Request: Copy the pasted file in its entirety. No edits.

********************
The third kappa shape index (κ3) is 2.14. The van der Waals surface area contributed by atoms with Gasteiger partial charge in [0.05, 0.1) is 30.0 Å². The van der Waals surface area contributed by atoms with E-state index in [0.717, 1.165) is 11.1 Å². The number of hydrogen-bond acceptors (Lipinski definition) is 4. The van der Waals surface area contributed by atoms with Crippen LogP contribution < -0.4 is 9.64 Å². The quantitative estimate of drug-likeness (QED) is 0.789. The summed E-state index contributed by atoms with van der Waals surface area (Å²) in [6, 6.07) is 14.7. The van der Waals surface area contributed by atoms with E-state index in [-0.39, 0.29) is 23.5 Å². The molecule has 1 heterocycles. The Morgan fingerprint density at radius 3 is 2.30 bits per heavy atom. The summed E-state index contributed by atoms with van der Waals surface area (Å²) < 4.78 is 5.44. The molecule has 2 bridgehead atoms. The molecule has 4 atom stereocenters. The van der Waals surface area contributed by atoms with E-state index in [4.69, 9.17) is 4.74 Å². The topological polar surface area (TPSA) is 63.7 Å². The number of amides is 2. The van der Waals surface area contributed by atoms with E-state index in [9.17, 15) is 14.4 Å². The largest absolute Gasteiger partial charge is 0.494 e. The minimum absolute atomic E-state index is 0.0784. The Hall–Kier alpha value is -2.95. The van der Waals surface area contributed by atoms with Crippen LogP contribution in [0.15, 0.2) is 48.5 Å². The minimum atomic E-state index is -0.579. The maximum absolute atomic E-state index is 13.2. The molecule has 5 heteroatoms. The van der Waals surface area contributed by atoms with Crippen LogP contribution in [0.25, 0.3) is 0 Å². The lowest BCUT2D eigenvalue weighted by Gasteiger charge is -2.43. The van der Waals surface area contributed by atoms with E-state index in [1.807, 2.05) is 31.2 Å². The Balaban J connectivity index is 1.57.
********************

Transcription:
The third kappa shape index (κ3) is 2.14. The van der Waals surface area contributed by atoms with Gasteiger partial charge in [0.05, 0.1) is 30.0 Å². The van der Waals surface area contributed by atoms with E-state index in [0.717, 1.165) is 11.1 Å². The number of hydrogen-bond acceptors (Lipinski definition) is 4. The van der Waals surface area contributed by atoms with Crippen LogP contribution < -0.4 is 9.64 Å². The quantitative estimate of drug-likeness (QED) is 0.789. The summed E-state index contributed by atoms with van der Waals surface area (Å²) in [6, 6.07) is 14.7. The van der Waals surface area contributed by atoms with E-state index in [-0.39, 0.29) is 23.5 Å². The molecule has 1 heterocycles. The Morgan fingerprint density at radius 3 is 2.30 bits per heavy atom. The summed E-state index contributed by atoms with van der Waals surface area (Å²) < 4.78 is 5.44. The molecule has 2 bridgehead atoms. The molecule has 4 atom stereocenters. The van der Waals surface area contributed by atoms with E-state index in [4.69, 9.17) is 4.74 Å². The topological polar surface area (TPSA) is 63.7 Å². The number of amides is 2. The van der Waals surface area contributed by atoms with E-state index in [9.17, 15) is 14.4 Å². The largest absolute Gasteiger partial charge is 0.494 e. The minimum absolute atomic E-state index is 0.0784. The Hall–Kier alpha value is -2.95. The van der Waals surface area contributed by atoms with Crippen LogP contribution in [0.15, 0.2) is 48.5 Å². The minimum atomic E-state index is -0.579. The maximum absolute atomic E-state index is 13.2. The molecule has 5 heteroatoms. The van der Waals surface area contributed by atoms with Crippen LogP contribution in [0.25, 0.3) is 0 Å². The lowest BCUT2D eigenvalue weighted by Gasteiger charge is -2.43. The van der Waals surface area contributed by atoms with E-state index in [1.807, 2.05) is 31.2 Å². The Balaban J connectivity index is 1.57.